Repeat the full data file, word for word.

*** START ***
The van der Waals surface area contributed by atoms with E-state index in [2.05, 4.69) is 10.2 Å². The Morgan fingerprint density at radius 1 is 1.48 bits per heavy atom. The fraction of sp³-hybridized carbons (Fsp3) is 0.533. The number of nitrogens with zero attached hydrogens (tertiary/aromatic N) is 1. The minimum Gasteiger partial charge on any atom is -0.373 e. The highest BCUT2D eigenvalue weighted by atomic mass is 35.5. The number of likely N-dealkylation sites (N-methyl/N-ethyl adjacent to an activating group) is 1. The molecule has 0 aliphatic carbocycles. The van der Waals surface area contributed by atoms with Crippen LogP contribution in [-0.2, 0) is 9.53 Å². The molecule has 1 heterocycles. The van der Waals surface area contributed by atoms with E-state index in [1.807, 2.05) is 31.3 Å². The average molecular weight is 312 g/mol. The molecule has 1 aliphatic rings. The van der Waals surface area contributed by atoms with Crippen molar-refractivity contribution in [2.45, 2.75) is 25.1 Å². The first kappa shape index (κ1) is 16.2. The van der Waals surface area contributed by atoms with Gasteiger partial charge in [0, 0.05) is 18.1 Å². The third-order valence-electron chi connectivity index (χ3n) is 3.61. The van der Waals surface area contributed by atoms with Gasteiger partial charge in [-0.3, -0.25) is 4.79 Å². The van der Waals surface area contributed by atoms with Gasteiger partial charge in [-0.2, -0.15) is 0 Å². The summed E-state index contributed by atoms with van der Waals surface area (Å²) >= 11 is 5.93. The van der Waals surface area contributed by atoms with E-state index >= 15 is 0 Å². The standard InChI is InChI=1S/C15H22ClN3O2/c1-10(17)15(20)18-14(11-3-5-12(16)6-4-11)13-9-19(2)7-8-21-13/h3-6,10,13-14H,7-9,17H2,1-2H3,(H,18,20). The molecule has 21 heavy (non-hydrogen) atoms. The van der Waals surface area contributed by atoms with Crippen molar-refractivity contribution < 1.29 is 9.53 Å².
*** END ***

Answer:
The van der Waals surface area contributed by atoms with E-state index in [2.05, 4.69) is 10.2 Å². The Morgan fingerprint density at radius 1 is 1.48 bits per heavy atom. The fraction of sp³-hybridized carbons (Fsp3) is 0.533. The number of nitrogens with zero attached hydrogens (tertiary/aromatic N) is 1. The minimum Gasteiger partial charge on any atom is -0.373 e. The highest BCUT2D eigenvalue weighted by atomic mass is 35.5. The number of likely N-dealkylation sites (N-methyl/N-ethyl adjacent to an activating group) is 1. The molecule has 0 aliphatic carbocycles. The van der Waals surface area contributed by atoms with Crippen LogP contribution in [-0.2, 0) is 9.53 Å². The molecule has 1 heterocycles. The van der Waals surface area contributed by atoms with E-state index in [1.807, 2.05) is 31.3 Å². The average molecular weight is 312 g/mol. The molecule has 1 aliphatic rings. The van der Waals surface area contributed by atoms with Crippen molar-refractivity contribution in [2.45, 2.75) is 25.1 Å². The first kappa shape index (κ1) is 16.2. The van der Waals surface area contributed by atoms with Gasteiger partial charge in [0, 0.05) is 18.1 Å². The third-order valence-electron chi connectivity index (χ3n) is 3.61. The van der Waals surface area contributed by atoms with Gasteiger partial charge in [-0.3, -0.25) is 4.79 Å². The van der Waals surface area contributed by atoms with Gasteiger partial charge in [-0.2, -0.15) is 0 Å². The summed E-state index contributed by atoms with van der Waals surface area (Å²) >= 11 is 5.93. The van der Waals surface area contributed by atoms with E-state index >= 15 is 0 Å². The standard InChI is InChI=1S/C15H22ClN3O2/c1-10(17)15(20)18-14(11-3-5-12(16)6-4-11)13-9-19(2)7-8-21-13/h3-6,10,13-14H,7-9,17H2,1-2H3,(H,18,20). The molecule has 21 heavy (non-hydrogen) atoms. The van der Waals surface area contributed by atoms with Crippen molar-refractivity contribution < 1.29 is 9.53 Å².